Pachinko Gets Caught in Cross Hairs as Japan Regulates Casino Resorts
Posted on: April 10, 2018, 03:20h.
Last updated on: April 10, 2018, 03:24h.
With the global gaming industry holding its collective breath while Japan’s lawmakers craft regulations for the country’s impending integrated casino resorts, pachinko parlors may be facing extinction.
The colorful, noisy gaming arcades line the streets of almost every town and city in Japan. Although increasingly: less so.
New analysis by the Tokyo-based Yano Research Institute (YRI) counted 10,258 pachinko parlors in the country at the end of last year, calculating that 420 – or one in 25 – had shuttered in 2017.
Meanwhile,177 companies operating pachinko parlors went bust last year, which is more than five percent of all the operators in Japan.
Pachinko is a slot/pinball hybrid, classed as “amusement,” along the lines of fairground attractions. To maintain the illusion that the machines aren’t actually gambling, they don’t pay out cash directly. Instead, players trade captured balls for tokens that can then be exchanged for money elsewhere.
Like more traditional casino games, such as slots, it seems pachinko is suffering from millennial disinterest. YRI suggested the explosion in entertainment options brought by fast internet speeds has distracted Japan’s youth from pachinko, particularly in rural areas where the parlors used to provide one of the few leisure activities.
It’s not as though operators haven’t tried to grab the intention of the nation’s millennials, but as Casey Baseel noted in Japan Today this week, “no matter how many anime and video game franchises pachinko machine manufacturers license in an attempt to appeal to … younger fan bases, pachinko is widely seen as the pastime of stodgy middle-aged and older men.”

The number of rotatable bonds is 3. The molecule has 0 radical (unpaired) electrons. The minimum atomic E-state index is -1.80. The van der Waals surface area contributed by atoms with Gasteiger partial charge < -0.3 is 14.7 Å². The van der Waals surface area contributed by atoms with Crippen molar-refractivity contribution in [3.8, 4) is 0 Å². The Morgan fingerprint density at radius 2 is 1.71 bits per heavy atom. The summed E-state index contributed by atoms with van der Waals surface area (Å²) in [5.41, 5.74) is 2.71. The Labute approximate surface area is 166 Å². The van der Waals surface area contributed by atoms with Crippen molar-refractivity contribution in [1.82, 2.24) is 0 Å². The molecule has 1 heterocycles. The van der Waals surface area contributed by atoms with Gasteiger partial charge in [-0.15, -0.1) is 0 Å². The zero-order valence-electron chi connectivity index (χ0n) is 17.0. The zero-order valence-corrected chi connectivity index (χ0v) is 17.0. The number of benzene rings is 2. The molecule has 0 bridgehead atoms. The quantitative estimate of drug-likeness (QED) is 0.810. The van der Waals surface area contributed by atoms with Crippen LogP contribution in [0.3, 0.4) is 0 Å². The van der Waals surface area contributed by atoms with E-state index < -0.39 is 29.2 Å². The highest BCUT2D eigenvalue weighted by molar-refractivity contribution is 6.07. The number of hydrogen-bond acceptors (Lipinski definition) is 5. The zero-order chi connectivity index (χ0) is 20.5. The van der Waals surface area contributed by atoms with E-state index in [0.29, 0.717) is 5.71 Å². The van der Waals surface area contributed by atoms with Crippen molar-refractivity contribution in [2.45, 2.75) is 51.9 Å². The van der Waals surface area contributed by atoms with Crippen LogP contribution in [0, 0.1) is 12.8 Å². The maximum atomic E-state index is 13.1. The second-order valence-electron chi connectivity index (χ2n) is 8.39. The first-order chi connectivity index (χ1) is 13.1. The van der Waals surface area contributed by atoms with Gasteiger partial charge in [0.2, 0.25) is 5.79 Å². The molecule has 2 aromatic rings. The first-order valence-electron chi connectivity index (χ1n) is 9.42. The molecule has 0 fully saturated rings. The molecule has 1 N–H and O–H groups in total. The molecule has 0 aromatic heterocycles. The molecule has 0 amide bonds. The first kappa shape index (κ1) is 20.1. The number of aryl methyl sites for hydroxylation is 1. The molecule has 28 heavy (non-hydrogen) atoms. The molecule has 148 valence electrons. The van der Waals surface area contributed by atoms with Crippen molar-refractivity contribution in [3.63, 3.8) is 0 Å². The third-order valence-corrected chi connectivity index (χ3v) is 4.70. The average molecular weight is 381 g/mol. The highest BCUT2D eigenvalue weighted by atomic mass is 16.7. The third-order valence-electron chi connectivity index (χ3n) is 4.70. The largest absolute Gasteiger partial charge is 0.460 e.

Tighter Regulation Could Be Nail in Coffin
The number of active pachinko players has dropped from 30 million in 1994 to just 9.4 million today, and the downturn is likely to continue to descend. The advent of casinos may add competition, although, with just three resorts planned, the effect is likely to be minimal.
But casinos have, indirectly, already had a devastating impact on the pachinko industry. The designation of machines as “amusements” has long allowed them to avoid Japan’s strict gambling regulations, but those days may be coming to an end.
The legalization of casinos has forced lawmakers to confront problem gambling in Japanese society, as they draw up regulations to govern the new industry and minimize addiction. In doing so, they’ve turned their attention first to the gambling industry hiding in plain sight.
In February, the government slashed the maximum payouts on pachinko machines by a third. The repercussions for an already hard-hit industry are likely to be severe.
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